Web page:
‘Necessary’ obsession with finance jeopardises much that we value – Bishop

Preaching at the Annual Civic Service, (attended by the Lord Mayor and City Council of Cork together with civic leaders and voluntary workers) to mark Saint Patrick’s Day in St Fin Barre’s Cathedral, Cork, the Right Reverend Paul Colton, Bishop of Cork, said that much that we truly value in Ireland is jeopardised by ‘the current, sadly necessary, obsession with finance.  Bishop Colton also said that Irish Christians and institutional churches, in particular, have to ‘get used to the new diversity of believing and non-believing in Ireland.’

Of our current preoccupation with money, Bishop Colton said:

I have a sense that, to our detriment, and very ironically, we are as much preoccupied now – albeit in a different or an inverse way – with money as we were in the Celtic Tiger era.  Back then it was about getting more and more; now, in part, it is about spending less and less.  We are being asked to live our lives like an income and expenditure account; a balance sheet that sometimes doesn’t seem to have humanity below the line, yet alone intermingled in the story.  The current, sadly necessary, obsession with finance is in danger of jeopardising much that we truly value.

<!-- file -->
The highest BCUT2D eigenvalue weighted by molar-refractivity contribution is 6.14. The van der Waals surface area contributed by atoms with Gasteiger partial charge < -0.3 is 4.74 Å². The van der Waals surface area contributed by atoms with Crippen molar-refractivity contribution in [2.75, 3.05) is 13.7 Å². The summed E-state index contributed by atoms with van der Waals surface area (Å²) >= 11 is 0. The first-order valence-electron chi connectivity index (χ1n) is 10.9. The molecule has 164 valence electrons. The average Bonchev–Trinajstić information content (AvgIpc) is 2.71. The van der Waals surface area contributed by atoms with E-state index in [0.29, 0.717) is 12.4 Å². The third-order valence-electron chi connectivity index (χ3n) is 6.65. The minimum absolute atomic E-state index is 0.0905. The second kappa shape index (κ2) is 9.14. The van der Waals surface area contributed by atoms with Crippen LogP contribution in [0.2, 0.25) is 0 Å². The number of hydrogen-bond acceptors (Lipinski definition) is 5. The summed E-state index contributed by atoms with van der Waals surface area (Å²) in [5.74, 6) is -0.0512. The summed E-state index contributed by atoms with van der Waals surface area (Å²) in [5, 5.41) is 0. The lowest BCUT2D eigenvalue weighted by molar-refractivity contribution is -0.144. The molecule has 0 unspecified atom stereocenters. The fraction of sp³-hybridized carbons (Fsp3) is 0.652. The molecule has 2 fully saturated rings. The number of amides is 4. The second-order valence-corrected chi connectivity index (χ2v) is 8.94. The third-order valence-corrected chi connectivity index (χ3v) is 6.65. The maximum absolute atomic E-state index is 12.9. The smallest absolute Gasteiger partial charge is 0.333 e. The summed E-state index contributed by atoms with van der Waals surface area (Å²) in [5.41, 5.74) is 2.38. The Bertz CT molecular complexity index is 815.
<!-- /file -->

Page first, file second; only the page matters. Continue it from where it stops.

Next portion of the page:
Of diversity of belief and outlook in contemporary Ireland, Bishop Colton said:

Every year this day hits the raw nerve of our identity.  Traditionally we could simply look to Christianity for the telling of our story.  For most Irish people that is still the case.  But even for many Christians their telling of their story is based on a very different articulation of Christianity: residual belief, spiritual and personal rather than institutional and traditional.  And Ireland is populated by ever-increasing numbers of people of other faiths and substantial numbers of non-believers.  My strong sense is that our telling of our own story doesn’t yet know how to accommodate such pluralism and diversity within the unfolding tale.  Christians in general and institutional churches, in particular, have to get used to that diversity:  having a Christian outlook on things, which naturally we commend to everyone, is not, however, about forcing everyone else to hold to that same outlook or excluding others, within the rule of law, from adhering to their own belief.

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